Micro Economics Assignment Help | Micro Economics Homework Help

Micro Economics Assignment Help

When we study microeconomics, it is primarily individual human beings and individual firms, agents, that we study. This is in contrast to macroeconomics, where one studies whole economies, and questions such as unemployment and inflation. Roughly speaking, there are three types of decisions that need to be made in an economy: Which goods and services to produce, how to produce them, and who should get them. Often in economic models, the prices of goods (or services, labor, capital, etc.) automatically coordinate these decisions in a market. A market is any mechanism where buyers and sellers meet. That could be, for example, a market square, a stock exchange, or a computer network where one can buy and sell things. Microeconomics is often based on models. We try to describe a real phenomenon as simply as possible by only highlighting a few central features. Many economic models can be used for predictions and can therefore be tested against reality. Such models are called positive. The opposite kind of models, models that are about values, is called normative. For example, to decide about an economic policy one would first use positive economics to make assessments about the consequences of different alternatives. Then one would use one's opinions about what is desirable and what is not to choose between the different alternatives. That is then a normative decision.

We provide Economics online tutoring and Economics homework assignment help in the following areas of Micro Economics:

Supply, Demand, and Market Equilibrium

Demand | The Demand Curve | Supply | The Supply Curve | Equilibrium | How to Find the Equilibrium Point Mathematically | Price and Quantity Regulations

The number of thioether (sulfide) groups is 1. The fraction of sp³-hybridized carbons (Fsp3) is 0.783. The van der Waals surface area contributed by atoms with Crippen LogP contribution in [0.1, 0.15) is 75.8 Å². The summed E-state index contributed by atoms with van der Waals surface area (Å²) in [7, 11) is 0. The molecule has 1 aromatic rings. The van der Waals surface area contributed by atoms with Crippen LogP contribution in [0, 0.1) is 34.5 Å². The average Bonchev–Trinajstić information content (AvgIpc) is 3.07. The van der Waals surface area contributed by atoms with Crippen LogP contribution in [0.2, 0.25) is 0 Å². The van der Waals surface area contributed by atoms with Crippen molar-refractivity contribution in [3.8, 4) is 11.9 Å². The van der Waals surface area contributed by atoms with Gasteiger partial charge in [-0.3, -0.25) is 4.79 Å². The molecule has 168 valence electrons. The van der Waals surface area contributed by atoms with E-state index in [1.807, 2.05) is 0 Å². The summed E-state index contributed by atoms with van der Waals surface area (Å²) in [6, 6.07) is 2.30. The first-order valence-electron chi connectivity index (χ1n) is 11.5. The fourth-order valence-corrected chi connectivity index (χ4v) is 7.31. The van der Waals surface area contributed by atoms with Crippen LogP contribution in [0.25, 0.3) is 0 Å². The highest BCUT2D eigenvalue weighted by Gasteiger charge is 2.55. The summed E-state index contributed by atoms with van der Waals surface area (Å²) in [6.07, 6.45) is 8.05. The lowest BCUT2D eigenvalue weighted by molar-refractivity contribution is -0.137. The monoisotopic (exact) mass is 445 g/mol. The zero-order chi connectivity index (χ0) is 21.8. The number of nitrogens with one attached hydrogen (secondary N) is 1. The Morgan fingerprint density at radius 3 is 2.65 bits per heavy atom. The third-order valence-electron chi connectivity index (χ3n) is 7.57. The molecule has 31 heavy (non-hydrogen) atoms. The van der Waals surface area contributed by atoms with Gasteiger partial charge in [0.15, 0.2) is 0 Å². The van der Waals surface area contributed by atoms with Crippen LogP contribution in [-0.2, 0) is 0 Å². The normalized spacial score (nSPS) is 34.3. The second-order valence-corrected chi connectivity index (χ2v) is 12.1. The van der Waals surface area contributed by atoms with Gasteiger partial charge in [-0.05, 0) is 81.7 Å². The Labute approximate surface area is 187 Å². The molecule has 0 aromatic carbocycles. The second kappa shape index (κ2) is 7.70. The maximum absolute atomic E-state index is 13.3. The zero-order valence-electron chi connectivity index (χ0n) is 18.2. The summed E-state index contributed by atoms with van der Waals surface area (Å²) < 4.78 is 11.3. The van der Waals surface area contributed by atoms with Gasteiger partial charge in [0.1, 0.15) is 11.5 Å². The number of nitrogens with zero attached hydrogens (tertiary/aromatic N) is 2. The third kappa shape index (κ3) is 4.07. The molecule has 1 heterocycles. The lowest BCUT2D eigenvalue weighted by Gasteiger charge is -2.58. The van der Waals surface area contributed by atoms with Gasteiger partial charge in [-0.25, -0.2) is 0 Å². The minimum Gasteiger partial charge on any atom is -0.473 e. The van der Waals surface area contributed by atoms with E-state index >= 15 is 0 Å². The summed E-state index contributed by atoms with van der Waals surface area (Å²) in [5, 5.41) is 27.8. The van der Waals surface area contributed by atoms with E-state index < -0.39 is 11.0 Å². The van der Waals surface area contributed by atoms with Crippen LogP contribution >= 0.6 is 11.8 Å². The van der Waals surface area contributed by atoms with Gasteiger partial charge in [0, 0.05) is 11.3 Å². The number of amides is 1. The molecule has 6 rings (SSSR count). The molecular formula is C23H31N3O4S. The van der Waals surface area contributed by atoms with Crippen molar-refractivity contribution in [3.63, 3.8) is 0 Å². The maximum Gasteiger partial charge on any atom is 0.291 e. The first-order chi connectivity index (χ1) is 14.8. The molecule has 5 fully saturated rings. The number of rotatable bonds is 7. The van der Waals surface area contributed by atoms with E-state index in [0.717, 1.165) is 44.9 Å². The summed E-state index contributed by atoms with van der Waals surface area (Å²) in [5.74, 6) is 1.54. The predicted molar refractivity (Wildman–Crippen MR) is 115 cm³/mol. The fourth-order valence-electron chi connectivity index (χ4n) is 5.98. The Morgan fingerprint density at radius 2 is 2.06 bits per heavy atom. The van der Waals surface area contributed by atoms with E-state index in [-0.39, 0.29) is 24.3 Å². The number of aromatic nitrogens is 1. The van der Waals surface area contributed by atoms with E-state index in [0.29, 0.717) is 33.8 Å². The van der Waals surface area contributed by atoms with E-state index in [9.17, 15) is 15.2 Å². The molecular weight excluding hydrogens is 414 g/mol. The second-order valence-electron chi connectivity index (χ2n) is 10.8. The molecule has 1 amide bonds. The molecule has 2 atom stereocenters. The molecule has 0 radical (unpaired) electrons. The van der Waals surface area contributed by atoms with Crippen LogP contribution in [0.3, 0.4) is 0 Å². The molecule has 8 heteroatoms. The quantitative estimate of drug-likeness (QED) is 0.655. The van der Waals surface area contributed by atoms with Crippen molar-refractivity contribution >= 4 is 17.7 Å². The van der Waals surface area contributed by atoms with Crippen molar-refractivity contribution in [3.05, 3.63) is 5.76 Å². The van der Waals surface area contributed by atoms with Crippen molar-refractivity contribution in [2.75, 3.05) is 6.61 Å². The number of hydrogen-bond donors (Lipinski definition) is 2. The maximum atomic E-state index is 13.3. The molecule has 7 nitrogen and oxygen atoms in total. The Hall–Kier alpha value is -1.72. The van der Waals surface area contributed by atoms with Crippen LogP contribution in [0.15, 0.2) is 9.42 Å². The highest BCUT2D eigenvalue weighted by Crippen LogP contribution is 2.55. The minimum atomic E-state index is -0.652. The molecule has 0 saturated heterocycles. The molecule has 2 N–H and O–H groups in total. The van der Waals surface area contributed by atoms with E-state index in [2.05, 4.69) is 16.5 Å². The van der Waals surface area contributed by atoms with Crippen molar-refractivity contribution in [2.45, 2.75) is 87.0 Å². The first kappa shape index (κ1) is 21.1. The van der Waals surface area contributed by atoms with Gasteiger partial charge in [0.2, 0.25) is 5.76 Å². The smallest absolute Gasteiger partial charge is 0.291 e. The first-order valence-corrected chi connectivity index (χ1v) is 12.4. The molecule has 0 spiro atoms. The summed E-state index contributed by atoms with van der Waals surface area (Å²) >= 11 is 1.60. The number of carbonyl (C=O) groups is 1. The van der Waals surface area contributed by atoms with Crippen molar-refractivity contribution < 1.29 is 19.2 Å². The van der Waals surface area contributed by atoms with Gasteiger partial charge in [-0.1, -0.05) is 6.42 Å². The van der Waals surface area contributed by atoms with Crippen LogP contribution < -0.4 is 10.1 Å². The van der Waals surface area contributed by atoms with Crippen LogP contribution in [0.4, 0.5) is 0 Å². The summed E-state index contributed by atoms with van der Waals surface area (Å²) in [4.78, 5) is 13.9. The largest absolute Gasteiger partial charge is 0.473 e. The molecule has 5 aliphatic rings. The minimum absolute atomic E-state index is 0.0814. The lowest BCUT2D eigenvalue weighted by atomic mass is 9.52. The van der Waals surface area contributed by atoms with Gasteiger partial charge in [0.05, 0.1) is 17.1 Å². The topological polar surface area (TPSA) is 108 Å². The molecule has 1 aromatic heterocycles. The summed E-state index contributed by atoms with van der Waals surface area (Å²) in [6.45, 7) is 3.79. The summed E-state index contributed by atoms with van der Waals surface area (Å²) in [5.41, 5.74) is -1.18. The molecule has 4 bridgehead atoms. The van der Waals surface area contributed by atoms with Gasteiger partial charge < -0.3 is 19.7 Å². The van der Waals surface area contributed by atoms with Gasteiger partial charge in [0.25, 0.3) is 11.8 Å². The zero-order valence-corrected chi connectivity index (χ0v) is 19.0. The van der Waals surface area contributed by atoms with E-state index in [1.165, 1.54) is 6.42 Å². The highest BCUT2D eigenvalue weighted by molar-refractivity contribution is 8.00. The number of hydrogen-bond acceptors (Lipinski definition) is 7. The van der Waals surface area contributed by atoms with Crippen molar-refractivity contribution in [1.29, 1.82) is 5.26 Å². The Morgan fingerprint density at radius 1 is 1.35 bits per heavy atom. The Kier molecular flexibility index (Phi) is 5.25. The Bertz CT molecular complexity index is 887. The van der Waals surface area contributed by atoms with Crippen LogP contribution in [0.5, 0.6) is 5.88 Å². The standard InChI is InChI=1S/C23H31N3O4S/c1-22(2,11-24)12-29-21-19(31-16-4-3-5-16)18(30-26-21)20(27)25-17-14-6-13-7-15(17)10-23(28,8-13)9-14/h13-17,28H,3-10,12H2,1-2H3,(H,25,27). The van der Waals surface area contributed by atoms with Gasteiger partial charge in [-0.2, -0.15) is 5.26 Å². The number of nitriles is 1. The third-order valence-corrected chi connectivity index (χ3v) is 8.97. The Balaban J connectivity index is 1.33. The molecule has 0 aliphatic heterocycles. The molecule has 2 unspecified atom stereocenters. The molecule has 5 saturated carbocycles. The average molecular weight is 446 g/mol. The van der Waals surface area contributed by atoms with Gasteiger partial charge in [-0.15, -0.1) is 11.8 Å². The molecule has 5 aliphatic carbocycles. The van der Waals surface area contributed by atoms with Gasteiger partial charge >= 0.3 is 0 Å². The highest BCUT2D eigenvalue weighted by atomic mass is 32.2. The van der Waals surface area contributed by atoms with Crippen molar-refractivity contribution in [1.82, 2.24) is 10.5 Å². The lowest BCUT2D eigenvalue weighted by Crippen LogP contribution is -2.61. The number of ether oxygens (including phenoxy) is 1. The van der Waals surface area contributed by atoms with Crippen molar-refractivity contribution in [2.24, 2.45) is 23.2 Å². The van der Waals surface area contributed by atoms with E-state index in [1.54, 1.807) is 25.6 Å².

Consumer Theory

Baskets of Goods and the Budget Line | Indifference Curves | Indifference Maps | The Marginal Rate of Substitution | Utility Maximization


Individual Demand | The Individual Demand Curve | The Engel Curve | Market Demand | Elasticity | Price Elasticity | Income Elasticity | Cross-Price Elasticity |

Income and Substitution Effects

Choice under Uncertainty

Expected Value | Expected Utility | Risk Preferences | Certainty Equivalence and the Risk Premium | Risk Reduction


The Profit Function | The Production Function | The Law of Diminishing Marginal Returns | The Marginal Rate of Technical Substitution | Returns to Scale | The Relation between Long-Run and Short-Run Average Costs

Perfect Competition

Conditions for Perfect Competition | Strategy To Find the Optimal Short-Run Quantity | The Firm's Short-Run Supply Curve | The Market's Short-Run Supply Curve | Short-Run Equilibrium | Long-Run Production | The Long-Run Supply Curve | Properties of the Equilibrium of a Perfectly Competitive Market

Market Interventions and Welfare Effects

Welfare Analysis


Barriers to Entry | Demand and Marginal Revenue | Profit Maximum | The Deadweight Loss of Monopoly | Ways to Reduce Market Power

Price Discrimination

First Degree Price Discrimination | Second Degree Price Discrimination | Third Degree Price Discrimination

Game Theory

The Basics of Game Theory|The Prisoner's Dilemma|Nash Equilibrium|Monopoly with No Barriers to Entry | Finding the Nash Equilibrium for a Game Tree |Backward Induction


Kinked Demand Curve | How does the Price in the Kinked Demand Curve Arise | Cournot Duopoly | Stackelberg Duopoly | Bertrand Duopoly

Monopolistic Competition

Conditions for Monopolistic Competition| Market Equilibrium | Short Run | Long Run


The Supply of Labor | The Marginal Revenue Product of Labor | The Firm's Short-Run Demand for Labor|Perfect Competition in both the Input and Output Market|Monopoly in the Output Market |Monopsony in the Input Market|Bilateral Monopoly

General Equilibrium

A Robinson Crusoe Economy| Efficiency | The Edgeworth Box |Efficient Consumption in an Exchange Economy|The Two Theorems of Welfare Economics|Efficient Production|The Transformation Curve|Pareto Optimal Welfare|A Definition of Pareto Optimal Welfare


Definition|The Effect of a Negative Externality | Regulations of Markets with Externalities

Asymmetric Information

Adverse selection | Insurance | Used Cars | Signaling and How to Reduce Problems with Adverse Selection | Moral hazard | How to Reduce Problems with Moral Hazard